Distorted Beliefs about Luck and Skill and Their Relation to Gambling
Have you ever asked yourself what leads to problem gambling? Well, there are many postulated pathways to the problem. However, cognitive distortions are believed to be an important process through which problem and disordered gambling develop and are maintained.
At the center of the cognitive theory of gambling disorder, are gambling-related cognitive distortions. The theory postulates that cognitive distortions (or erroneous beliefs and misconceptions) are involved in the instigation and perpetuation of problem gambling.
These distortions include a set of incorrect or exaggerated fundamental beliefs affecting the instinctive thoughts and behaviors a punter displays or experiences during a game. The beliefs may come from the punter’s misconception of randomness.
Opportunities for monetary gains motivate such gamblers to strategize on how they can increase their chances of winning using their gambling-related skills. However, these faulty beliefs cause a gambler to continually engage in gambling while perceiving reasons for losses wrongly.
The Link Between Cognitive Distortions and Gambling Problems
Studies have consistently shown that there is a link between gambling-related cognitive distortions and gambling problems. These distortions are directly proportional to the gravity of problem gambling.
Scientists have discovered that non-problem and social punters exhibit less cognitive distortions as compared to distorted and problem punters.
The Link Between Cognitive Distortions and Gambling Behaviors
A 2004 study revealed that gamblers with greater mythical beliefs around gambling gambled more than those who had less of these beliefs.
A 2008 study demonstrated that gambling-related cognitive distortions were directly proportional to risky gambling behaviors such as borrowing money to gamble and going back to gamble to recover prior losses.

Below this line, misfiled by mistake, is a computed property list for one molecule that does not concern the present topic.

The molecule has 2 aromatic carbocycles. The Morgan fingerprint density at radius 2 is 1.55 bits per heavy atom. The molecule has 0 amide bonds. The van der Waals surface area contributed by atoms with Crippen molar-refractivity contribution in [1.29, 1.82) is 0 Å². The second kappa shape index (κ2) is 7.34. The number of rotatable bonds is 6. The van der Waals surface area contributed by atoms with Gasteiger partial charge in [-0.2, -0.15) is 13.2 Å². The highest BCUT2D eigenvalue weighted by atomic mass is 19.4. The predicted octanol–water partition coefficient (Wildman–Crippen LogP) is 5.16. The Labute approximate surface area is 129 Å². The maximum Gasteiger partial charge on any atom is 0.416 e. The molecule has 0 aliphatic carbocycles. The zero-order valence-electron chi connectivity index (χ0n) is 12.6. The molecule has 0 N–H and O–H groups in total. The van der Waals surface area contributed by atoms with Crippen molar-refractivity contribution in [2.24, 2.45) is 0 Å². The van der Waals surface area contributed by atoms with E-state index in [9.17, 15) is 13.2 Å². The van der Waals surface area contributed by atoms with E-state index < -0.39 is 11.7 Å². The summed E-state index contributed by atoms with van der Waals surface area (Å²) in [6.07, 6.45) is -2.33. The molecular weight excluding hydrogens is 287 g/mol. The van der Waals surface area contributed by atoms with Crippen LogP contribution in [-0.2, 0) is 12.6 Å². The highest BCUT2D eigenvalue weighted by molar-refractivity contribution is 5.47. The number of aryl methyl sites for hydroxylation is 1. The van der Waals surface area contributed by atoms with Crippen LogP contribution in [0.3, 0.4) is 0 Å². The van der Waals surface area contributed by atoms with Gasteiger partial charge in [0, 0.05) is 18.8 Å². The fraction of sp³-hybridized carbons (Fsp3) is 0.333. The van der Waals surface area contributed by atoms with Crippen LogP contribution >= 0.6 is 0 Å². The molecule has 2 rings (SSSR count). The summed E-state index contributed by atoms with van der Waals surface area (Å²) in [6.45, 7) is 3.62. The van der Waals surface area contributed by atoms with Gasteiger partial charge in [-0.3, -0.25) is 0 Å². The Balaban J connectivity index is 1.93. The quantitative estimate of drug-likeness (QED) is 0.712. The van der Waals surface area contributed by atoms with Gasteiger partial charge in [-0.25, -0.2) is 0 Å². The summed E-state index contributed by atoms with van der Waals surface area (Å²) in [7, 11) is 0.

Are There Cultural Differences?
Different cultures define gambling differently. That is why certain gambling practices are agreeable in some cultures but intolerable in others.
With these cultural beliefs come some risk and/or protective factors that encourage or prevent disordered gambling. While most cultures exhibit beliefs in luck and chance, some cultures are extreme when it comes to myths, luck, chance, and fate.
This raises the question of whether there are cultural differences in betting-related cognitive distortions.
A Recent Study
Most studies on the relationship between cognitive distortions and problem gambling and betting behaviors have previously concentrated in North America. The findings show that beliefs in luck and skill contribute to gambling problems among Canadian punters.
A 2007 study was conducted among Dutch gamblers to confirm Gambling Cognitive Inventory (GCI) as a measure of cognitive distortions in cultures other than those in North America.
The results showed that among Dutch gamblers, beliefs about skill contributed to excessive gambling behaviors and beliefs about luck influenced the development of gambling problems.
Therefore, cultural differences exist.